Science has done so much for our world. From helping us understand why things fall down to looking at how the cosmos was formed, the more we understand, the better use we can make of the world around us.
Yet science can be perverted, just like anything else. That seems to be the case especially when you look at “studies” about mass shootings, homicides, and armed citizens.
I use the quotes because, well, it doesn’t look like much of a study and more like a piece of propaganda.
A recent dust-up between two researchers in Justice Quarterly is illustrative. For the sake of simplicity, we shall only cite 2 of those feisty articles. First, Emma Fridel, a Florida criminologist, wrote Comparing theImpact of Household Gun Ownership and Concealed Carry Legislation on the Frequency of Mass Shootings and Firearm Homicide. Attempting to clear up her errors, Professor Gary Kleck soon after published a stinging critique, The Continuing Vitality of Flawed Research on Guns and Violence: A Comment on Fridel.
The point to take away from this ‘battle of the boffins’ is that without any math at all, you will be able to understand Fridel’s flaws. It’s that obvious that Fridel fiddled with the books to find the answer she sought, not reality. That’s not science.
Fridel’s complex title question suggests she intended to mislead from the beginning. If you ask the wrong question, you get the wrong answer. And that’s what Fridel did.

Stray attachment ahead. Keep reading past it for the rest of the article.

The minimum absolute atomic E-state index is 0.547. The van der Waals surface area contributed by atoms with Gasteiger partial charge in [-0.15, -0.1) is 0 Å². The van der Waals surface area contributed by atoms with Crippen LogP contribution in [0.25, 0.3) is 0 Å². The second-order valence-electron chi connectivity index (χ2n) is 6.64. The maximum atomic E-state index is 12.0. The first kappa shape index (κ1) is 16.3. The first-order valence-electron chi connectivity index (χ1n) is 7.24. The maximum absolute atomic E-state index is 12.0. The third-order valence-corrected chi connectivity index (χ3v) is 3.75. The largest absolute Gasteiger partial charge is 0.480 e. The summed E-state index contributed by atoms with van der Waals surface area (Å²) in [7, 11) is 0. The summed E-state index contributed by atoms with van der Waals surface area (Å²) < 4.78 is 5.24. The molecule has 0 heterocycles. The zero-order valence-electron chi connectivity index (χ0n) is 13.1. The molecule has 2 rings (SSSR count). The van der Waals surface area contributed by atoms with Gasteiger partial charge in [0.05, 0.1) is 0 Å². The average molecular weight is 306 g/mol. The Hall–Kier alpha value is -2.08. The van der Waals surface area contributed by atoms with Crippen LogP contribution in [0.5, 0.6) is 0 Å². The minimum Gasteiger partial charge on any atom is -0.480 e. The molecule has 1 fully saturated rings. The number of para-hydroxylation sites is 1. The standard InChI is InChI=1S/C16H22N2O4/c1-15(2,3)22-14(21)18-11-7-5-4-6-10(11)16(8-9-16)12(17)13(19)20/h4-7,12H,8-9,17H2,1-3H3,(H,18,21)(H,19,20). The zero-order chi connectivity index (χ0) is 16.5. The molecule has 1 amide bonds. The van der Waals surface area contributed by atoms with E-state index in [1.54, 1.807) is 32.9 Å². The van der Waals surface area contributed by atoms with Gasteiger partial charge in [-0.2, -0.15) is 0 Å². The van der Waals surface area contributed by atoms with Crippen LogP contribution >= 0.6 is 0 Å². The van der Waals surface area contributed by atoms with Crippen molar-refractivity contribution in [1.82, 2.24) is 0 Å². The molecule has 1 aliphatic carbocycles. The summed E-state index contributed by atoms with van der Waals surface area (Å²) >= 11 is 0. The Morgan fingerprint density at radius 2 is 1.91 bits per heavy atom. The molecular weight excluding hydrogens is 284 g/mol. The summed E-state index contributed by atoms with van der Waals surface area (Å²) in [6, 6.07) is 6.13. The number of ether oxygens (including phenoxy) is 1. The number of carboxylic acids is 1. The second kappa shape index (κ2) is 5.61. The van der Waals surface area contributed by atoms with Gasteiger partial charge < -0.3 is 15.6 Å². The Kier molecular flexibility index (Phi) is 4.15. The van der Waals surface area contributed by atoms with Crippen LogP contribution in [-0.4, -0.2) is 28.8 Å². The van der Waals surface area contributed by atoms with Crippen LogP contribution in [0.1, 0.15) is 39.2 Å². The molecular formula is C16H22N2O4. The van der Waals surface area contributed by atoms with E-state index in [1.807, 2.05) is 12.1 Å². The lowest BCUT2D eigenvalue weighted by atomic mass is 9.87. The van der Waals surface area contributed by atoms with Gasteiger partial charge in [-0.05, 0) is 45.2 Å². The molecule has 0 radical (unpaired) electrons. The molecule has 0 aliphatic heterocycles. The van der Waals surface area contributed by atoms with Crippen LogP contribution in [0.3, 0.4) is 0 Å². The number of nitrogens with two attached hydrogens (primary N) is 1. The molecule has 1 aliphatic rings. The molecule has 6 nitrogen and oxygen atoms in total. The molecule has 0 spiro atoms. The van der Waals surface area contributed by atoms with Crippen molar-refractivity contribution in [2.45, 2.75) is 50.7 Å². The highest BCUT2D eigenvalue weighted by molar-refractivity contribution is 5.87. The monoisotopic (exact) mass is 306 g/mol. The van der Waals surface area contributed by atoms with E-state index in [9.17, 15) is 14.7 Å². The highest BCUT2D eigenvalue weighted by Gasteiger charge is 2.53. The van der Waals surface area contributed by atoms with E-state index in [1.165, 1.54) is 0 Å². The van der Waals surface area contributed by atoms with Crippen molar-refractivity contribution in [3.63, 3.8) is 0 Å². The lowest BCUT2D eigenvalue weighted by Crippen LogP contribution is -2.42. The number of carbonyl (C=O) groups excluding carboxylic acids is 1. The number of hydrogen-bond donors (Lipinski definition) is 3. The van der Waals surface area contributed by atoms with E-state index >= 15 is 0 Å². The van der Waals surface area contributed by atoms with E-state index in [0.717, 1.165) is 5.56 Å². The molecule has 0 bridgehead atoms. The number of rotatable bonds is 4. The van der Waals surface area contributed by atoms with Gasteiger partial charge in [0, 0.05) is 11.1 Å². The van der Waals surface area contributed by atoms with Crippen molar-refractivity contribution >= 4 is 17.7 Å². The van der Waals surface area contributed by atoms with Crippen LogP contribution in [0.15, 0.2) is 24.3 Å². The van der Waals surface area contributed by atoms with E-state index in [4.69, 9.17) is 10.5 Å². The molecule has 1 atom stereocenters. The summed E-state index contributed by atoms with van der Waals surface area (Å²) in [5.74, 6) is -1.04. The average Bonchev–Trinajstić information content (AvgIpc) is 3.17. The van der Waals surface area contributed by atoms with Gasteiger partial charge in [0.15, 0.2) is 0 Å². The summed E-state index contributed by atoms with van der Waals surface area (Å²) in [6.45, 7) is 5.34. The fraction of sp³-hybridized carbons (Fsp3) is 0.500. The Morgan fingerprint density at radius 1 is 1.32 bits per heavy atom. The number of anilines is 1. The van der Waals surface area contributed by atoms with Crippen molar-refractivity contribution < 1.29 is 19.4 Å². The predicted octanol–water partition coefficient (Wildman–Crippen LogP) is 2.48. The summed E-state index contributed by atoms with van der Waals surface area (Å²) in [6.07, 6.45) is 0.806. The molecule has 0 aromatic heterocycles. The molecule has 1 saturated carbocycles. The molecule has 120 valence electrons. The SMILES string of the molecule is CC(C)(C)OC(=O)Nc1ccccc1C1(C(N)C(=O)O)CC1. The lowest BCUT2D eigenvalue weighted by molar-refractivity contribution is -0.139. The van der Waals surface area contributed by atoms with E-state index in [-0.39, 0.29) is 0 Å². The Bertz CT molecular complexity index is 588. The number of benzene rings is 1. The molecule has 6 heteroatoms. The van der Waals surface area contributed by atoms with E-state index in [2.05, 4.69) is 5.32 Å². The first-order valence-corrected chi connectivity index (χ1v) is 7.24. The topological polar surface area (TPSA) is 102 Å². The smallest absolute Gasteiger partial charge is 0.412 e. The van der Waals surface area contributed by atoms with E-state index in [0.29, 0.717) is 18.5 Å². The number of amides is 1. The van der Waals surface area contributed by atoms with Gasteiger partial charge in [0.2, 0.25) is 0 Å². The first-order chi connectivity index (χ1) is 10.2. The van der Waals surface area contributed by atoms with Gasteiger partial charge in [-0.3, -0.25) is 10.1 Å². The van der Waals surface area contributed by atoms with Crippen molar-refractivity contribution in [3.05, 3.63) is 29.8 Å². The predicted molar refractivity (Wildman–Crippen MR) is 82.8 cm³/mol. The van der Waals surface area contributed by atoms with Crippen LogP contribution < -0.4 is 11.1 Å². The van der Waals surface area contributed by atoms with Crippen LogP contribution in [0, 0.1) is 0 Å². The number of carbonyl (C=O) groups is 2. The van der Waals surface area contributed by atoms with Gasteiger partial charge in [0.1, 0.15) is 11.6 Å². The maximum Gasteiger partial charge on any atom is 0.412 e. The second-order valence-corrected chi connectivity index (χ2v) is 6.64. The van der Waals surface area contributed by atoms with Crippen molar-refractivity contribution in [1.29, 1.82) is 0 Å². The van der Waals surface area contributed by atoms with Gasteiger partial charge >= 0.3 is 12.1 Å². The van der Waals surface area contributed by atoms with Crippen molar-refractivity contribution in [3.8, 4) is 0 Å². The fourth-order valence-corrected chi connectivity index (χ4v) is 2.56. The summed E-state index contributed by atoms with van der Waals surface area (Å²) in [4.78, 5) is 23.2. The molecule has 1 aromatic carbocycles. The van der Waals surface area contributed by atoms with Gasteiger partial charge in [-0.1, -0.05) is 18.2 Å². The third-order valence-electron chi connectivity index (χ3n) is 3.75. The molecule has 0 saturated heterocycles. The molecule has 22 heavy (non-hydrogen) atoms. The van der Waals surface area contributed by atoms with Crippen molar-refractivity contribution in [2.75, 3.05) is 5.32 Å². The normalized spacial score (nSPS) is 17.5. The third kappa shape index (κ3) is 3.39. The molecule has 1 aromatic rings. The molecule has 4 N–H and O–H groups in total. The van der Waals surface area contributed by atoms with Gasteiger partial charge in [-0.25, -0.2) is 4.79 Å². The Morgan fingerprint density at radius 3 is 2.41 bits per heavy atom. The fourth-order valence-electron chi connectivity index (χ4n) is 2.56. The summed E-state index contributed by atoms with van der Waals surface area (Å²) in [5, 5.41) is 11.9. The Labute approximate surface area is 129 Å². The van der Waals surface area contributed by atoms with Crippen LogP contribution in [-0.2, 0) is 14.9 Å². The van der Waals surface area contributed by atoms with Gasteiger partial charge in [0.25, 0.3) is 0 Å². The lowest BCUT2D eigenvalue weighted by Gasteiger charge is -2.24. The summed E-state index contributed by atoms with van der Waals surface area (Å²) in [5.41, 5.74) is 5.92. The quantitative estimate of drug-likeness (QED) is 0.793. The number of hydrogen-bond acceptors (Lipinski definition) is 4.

Fridel asked about firearm homicide, not total homicide. She didn’t even aim at the right target.
Kleck pointed out her error in his article, “The most important goal of gun control is to save lives.” It’s not about the firearm homicide rates, as Fridel claims. It’s all about total homicide, and Fridel does not even try to answer that question. If gun control laws aren’t intended to save lives, what good are they? It is no stretch to believe that gun laws are about control, not safety. They are a political ploy to disarm American civilians.
Seriously, go and read the whole thing. It’s a stinging rebuke of Fridel’s work, which sounds like it’s completely justified.
However, Fridel isn’t really doing anything we haven’t seen before. We’ve seen numerous studies with a flawed framework, all designed to make it appear as if armed citizens are some horrendous problem; that we’re all just damaged people waiting for the right provocation to kill everyone.
In fact, it wasn’t all that long ago when Cam wrote about just how flawed many of these anti-gun studies are.
The truth of the matter is that people like Fridel apparently start the study knowing what they want their endpoint to be, then work from there.
And Kleck is absolutely right that just looking at “gun homicides” is stupid when looking at the impact of gun control. After all, armed citizens are impacted by these laws, too. Removing their ability to defend themselves, even if it disarms the bad guys, can still have disastrous consequences.
These “studies” are nothing more than propaganda masquerading as actual science, even if a social science. As a result, they discredit the entire field, especially since so few in the field seem inclined to call out this nonsense.
Science should be, at least at times, inconvenient. Research should shatter one’s preconceived ideas, forcing the researchers to reevaluate what they thought they knew, even on something fundamental like the Big Bang.
But the bias against armed citizens and the Second Amendment doesn’t seem to be something these researchers can look past, and that’s a damn shame.